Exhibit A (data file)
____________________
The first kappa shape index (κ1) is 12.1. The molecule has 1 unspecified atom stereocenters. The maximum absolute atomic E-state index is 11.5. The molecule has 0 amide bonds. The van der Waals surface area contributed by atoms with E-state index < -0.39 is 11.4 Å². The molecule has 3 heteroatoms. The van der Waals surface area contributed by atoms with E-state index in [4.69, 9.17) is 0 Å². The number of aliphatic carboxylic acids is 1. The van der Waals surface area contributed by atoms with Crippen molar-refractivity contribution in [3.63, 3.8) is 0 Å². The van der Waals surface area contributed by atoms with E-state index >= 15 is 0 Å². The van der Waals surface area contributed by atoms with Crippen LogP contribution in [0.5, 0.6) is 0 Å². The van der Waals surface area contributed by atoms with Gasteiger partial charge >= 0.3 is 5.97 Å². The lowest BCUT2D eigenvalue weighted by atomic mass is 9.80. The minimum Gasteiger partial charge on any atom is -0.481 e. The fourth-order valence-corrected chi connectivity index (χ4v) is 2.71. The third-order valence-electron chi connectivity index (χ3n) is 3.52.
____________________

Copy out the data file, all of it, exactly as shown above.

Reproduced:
The first kappa shape index (κ1) is 12.1. The molecule has 1 unspecified atom stereocenters. The maximum absolute atomic E-state index is 11.5. The molecule has 0 amide bonds. The van der Waals surface area contributed by atoms with E-state index < -0.39 is 11.4 Å². The molecule has 3 heteroatoms. The van der Waals surface area contributed by atoms with E-state index in [4.69, 9.17) is 0 Å². The number of aliphatic carboxylic acids is 1. The van der Waals surface area contributed by atoms with Crippen molar-refractivity contribution in [3.63, 3.8) is 0 Å². The van der Waals surface area contributed by atoms with E-state index >= 15 is 0 Å². The van der Waals surface area contributed by atoms with Crippen LogP contribution in [0.5, 0.6) is 0 Å². The van der Waals surface area contributed by atoms with Gasteiger partial charge >= 0.3 is 5.97 Å². The lowest BCUT2D eigenvalue weighted by atomic mass is 9.80. The minimum Gasteiger partial charge on any atom is -0.481 e. The fourth-order valence-corrected chi connectivity index (χ4v) is 2.71. The third-order valence-electron chi connectivity index (χ3n) is 3.52.